Whether you're currently working for an investment firm and looking to branch out on your own or just interested in working in the industry, starting a home-based investing business can be a great move for those with an eye for good finances. While starting any business can be a big undertaking, there are several simple steps that you can take to get you on the road to running a successful, home-based investing business.
Get registered. In order to provide investment advice in exchange for a fee, you must register with your state. Depending on your experience and certifications (or lack thereof), you may need to take an exam. You'll also need to pay a fee to complete the registration. If you're not already licensed, you will need to do that as well. You can learn more about becoming a Registered Investment Advisor, including detailed license and registration information, at Registered-Investment-Advisor.com (see Resources).
Set up shop. Before you can do business, you need to have a business. Get busy choosing a name, registering with the state, setting up a home office (making sure that your home is zoned for home-based business operations), and acquiring any software or computer equipment needed to service your clients. At the very least, you'll need a working computer, a phone line, high-speed internet access, a filing cabinet, and a desk that is dedicated to your home-based investing business.
Create a business plan. A business plan can help you map out your road to business success, help you hire new employees, and be a reference for you to turn to when your business hits bumps in the road, among many other things. A formal business plan is also needed if you plan to seek investment capital to start your business. Learn more about creating a business plan at the Small Business Administration (SBA) website (see Resources).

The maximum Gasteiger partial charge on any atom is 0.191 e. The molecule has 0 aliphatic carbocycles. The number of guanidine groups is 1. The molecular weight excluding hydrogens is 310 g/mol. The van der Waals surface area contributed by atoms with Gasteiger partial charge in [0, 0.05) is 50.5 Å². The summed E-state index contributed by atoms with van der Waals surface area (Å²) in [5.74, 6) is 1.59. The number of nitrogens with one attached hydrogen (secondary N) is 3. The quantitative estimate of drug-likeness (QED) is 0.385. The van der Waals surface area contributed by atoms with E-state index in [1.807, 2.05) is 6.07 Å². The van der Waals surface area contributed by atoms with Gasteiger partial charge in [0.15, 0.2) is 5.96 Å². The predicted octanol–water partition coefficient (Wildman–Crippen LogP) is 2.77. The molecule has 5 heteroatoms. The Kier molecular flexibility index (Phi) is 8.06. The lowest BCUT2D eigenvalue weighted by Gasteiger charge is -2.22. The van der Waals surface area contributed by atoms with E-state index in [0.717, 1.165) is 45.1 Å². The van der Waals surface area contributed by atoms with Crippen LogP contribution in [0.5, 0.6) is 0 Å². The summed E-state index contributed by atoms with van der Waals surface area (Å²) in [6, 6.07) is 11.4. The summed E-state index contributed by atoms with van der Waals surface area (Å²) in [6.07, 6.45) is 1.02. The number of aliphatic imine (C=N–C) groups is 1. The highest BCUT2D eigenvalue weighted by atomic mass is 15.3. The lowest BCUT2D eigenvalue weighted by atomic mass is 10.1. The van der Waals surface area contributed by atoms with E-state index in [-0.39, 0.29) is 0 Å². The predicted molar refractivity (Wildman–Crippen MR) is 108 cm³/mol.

Grow your client base. No new business will survive without clients to pay the bills and keep it afloat. You can get clients a variety of ways, including setting up a business website, creating business cards to hand out to potential clients, attending online and face-to-face networking events to rub elbows with people who might need your services, and telling everyone you know about your new business venture--including your family, hairdresser, and dry cleaner. You never know who might need investment advice.
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